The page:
Most every individual, family, and even the nation as a whole experience lean times and periods of great prosperity. During seasons when the economy is not doing well, unemployment rises, causing individuals and families to face unplanned financial hardship. President Franklin D. Roosevelt recognized the need for a temporary financial bridge for those facing the dilemma of lost income and led the way in establishing unemployment insurance in the 1930’s. The intent of temporary unemployment insurance was to provide a safety net benefit for individuals seeking a permanent income source. However, extended unemployment benefits also produce detrimental consequences for the unemployed worker.
Ensuring unemployed workers have access to sufficient finances to satisfy minimum daily needs is a noble endeavor. By providing this financial bridge, the unemployed have an opportunity to embark on a course to fiscal recovery. However, benefits should not compromise their purpose by diminishing the employment incentive of recipients, or causing other adverse effects.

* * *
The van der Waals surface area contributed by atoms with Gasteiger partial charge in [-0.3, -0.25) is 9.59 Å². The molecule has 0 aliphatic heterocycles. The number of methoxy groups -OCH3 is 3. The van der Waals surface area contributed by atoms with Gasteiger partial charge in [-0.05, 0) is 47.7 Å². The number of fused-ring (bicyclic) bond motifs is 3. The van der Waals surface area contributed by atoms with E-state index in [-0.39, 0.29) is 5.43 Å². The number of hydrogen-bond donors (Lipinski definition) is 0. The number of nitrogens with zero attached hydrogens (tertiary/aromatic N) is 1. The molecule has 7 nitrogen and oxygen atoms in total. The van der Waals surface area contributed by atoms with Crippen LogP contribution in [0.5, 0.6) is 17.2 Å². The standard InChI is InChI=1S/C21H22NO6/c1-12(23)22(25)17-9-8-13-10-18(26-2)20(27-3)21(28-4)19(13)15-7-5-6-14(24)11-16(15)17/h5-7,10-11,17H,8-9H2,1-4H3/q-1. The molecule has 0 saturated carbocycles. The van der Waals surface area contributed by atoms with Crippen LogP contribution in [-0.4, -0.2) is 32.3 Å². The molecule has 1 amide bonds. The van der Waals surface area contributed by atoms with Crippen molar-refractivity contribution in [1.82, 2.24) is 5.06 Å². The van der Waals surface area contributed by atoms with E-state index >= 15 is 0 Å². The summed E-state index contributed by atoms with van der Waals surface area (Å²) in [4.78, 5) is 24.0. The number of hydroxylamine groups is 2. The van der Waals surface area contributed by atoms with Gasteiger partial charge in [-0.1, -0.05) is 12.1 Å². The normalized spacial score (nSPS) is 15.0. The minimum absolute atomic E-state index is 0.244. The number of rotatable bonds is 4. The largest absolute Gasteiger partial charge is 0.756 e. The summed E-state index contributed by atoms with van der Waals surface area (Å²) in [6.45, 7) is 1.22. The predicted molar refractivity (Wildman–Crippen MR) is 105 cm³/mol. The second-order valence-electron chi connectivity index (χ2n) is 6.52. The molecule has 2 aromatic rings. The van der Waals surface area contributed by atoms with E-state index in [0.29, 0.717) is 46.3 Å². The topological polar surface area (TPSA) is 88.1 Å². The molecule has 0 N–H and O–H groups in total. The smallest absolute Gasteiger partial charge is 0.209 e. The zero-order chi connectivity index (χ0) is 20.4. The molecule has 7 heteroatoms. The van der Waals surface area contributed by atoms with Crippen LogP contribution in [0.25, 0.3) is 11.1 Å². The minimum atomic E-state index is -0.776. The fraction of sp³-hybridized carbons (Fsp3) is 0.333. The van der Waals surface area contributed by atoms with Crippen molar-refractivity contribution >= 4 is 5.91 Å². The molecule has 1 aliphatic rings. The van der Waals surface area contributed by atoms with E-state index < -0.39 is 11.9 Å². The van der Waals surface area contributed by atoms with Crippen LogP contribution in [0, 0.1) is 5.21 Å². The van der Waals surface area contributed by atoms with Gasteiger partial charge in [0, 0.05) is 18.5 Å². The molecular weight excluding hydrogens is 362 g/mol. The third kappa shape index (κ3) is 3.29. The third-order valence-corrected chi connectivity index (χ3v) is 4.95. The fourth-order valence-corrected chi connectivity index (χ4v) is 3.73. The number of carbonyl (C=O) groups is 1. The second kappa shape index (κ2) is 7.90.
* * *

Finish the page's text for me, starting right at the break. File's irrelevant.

According to Feldstein, the current system of unemployment benefits “. . . provides an incentive to inappropriately long durations of unemployment” (39). He goes on to say, “. . . it provides both employers and employees with the incentive to organize production in a way [that makes] casual and temporary jobs all too common” (39). In other words, oftentimes the current system encourages workers to stay unemployed. It also stimulates employers to create jobs, which are short term and financially inadequate, rather than permanent and lucrative in nature. By having a system, which encourages temporary employment, an unintended co...
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...fluences temporary layoffs, and the myth of unemployment compensation as an inadequate income replacement.
As an expert on the topic of unemployment, his article contains a wealth of peer-reviewed information for this paper.
Heinemann, Friedrich. "Is The Welfare State Self-Destructive? A Study Of Government Benefit Morale." Kyklos 61.2 (2008): 237-257. Business Source Complete. Web. 1 Dec. 2013.
As head of the Corporate Taxation and Public Finance department for European Economic Research (ZEW) in Mannheim, Dr. Heinemann is an expert on welfare state phenomenon and government benefit programs.
Dr. Heinemann’s writings have been published in dozens of refereed journals, discussion papers, and elsewhere.
His article cited in this paper contains 20 pages of information to draw from as a reviewed source and adds significant validation to the arguments contained herein.
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